KA: One of the greatest breakthroughs for me was when I started having my jeans custom made at 3×1 in New York. Dallas is so casual and I have two young children, so when I am working in the office here I’m normally dressed in a smart pair of “dress jeans” (as I call them), a custom shirt, maybe a sweater or jacket, and always a nice pair of dress shoes.
CS: How do you define your personal style?
KA: Understated elegance with a focus on tailored quality. Most everything I wear is either bespoke or custom—I would always prefer to have fewer pieces of a higher quality than more things of lower quality. I never try to dress in a flashy manner; subtlety is the key to being well-dressed. You want others to subconsciously notice your style without being distracting or standing out for the wrong reasons.
When in Dallas, I am rarely wearing a suit. Instead, I usually wear those “dress jeans” for a look that’s well put-together without being formal, which I like. When I am traveling, especially in New York, London, or Paris, I am always in a suit and tie. It’s one of the few opportunities I have to really break out the better pieces in my wardrobe.
CS: Why should all guys care about their personal style?
KA: Like it or not, and whether you know or agree with it or not, how you dress affects your identity. A man who dresses well is a man who respects not only himself but also those with whom he does business. When you are well-dressed, not only do you take yourself more seriously, but those that work with you take you more seriously.
CS: How do you view the relationship between your clothes and your career?
KA: In my industry, my wardrobe couldn’t possibly be more important to my career. I would not have any credibility with the people I work with — including some of the best bespoke tailors and shoemakers in the world — if I walked into a meeting with a suit that was poorly made or didn’t fit. My wardrobe isn’t what keeps people working with me — integrity and good character does this — but it is certainly gives me the upper hand when meeting someone for the first time.
CS: Do you believe that success and style go hand-in-hand?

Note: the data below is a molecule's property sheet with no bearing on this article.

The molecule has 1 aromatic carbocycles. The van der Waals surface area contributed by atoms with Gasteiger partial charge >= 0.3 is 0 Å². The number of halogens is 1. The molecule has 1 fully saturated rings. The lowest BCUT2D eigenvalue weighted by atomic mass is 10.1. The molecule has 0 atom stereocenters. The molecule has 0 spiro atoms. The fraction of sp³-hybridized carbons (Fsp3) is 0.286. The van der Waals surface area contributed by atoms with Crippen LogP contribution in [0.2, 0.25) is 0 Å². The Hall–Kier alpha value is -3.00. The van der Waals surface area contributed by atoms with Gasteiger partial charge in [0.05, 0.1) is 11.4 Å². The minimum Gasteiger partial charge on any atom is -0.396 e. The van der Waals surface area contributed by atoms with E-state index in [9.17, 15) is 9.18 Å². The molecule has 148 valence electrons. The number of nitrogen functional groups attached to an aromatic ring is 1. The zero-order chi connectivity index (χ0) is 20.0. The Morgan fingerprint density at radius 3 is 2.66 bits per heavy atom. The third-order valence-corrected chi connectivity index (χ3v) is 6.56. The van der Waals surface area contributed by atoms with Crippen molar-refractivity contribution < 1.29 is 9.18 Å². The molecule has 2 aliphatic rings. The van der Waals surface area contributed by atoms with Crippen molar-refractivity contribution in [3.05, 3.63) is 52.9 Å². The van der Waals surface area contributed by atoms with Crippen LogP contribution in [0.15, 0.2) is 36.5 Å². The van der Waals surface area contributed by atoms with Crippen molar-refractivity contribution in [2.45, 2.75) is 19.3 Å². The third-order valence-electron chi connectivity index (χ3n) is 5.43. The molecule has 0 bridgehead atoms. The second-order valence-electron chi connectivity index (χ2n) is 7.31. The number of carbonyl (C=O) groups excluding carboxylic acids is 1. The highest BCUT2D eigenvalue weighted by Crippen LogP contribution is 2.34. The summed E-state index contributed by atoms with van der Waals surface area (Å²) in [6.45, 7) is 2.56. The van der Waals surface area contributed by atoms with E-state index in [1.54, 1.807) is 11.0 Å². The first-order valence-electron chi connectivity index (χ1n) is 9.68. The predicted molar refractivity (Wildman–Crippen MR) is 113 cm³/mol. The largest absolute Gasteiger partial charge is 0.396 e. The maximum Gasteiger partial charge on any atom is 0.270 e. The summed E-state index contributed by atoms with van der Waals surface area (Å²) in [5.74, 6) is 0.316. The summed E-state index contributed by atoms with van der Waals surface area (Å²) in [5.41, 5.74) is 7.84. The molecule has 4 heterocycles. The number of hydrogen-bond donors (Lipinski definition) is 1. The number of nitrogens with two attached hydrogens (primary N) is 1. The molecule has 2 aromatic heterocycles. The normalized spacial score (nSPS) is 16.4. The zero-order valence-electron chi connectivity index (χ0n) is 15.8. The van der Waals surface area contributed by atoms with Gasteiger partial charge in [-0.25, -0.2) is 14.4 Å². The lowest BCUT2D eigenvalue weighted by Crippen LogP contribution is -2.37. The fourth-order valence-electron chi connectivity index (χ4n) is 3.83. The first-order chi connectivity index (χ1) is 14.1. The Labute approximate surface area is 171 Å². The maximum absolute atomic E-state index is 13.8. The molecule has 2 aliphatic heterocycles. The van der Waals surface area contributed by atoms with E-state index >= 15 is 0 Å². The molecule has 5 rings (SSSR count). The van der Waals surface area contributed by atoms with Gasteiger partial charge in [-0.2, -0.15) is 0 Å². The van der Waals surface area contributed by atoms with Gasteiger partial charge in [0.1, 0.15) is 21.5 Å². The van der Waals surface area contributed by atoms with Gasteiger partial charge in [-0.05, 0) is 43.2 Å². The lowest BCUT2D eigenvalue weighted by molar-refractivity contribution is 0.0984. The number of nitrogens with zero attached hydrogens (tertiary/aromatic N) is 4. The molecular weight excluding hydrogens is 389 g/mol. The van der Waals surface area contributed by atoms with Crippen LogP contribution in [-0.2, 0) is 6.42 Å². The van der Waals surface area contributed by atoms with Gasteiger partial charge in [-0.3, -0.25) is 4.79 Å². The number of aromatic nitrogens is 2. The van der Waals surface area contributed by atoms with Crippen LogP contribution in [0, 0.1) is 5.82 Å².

KA: You can certainly be successful and have no style. After all, we all know plenty of people like this. However, I do think dressing well is an essential component of professional dignity and power. If two people are standing in the same boardroom, the better-dressed of the two — and I mean elegance, not fashion — will be the one who is taken more seriously from the beginning.
CS: Best career advice you’ve received?
KA: A career is built through relationships, not networking.
CS: Best style advice you’ve received?
KA: If you buy one pair of bespoke shoes every year in your 30s, by the time you are 40 you’ll never need to buy another pair of shoes for the rest of your life… think about it!
CS: What are your “style cheats”?
KA: Your shoes and watch are two of the most important components of your wardrobe and what people notice first. If you can’t afford a bunch of shoes, invest in one pair of really nice shoes — Allen Edmonds or better—and polish them regularly.
Next, figure out the lowest-common denominator of your wardrobe and invest in this. For me, these are my shirts. I can get away with wearing the same pair of jeans and shoes every day of the week if I am wearing a different, nice shirt.
Finally, it is critical to take care of your clothing. Invest in quality and take care of it. That means minimizing how many times you wash something or send it to the dry cleaners, polishing your shoes, and ensuring that your clothes are properly hung on a luxury wooden hanger!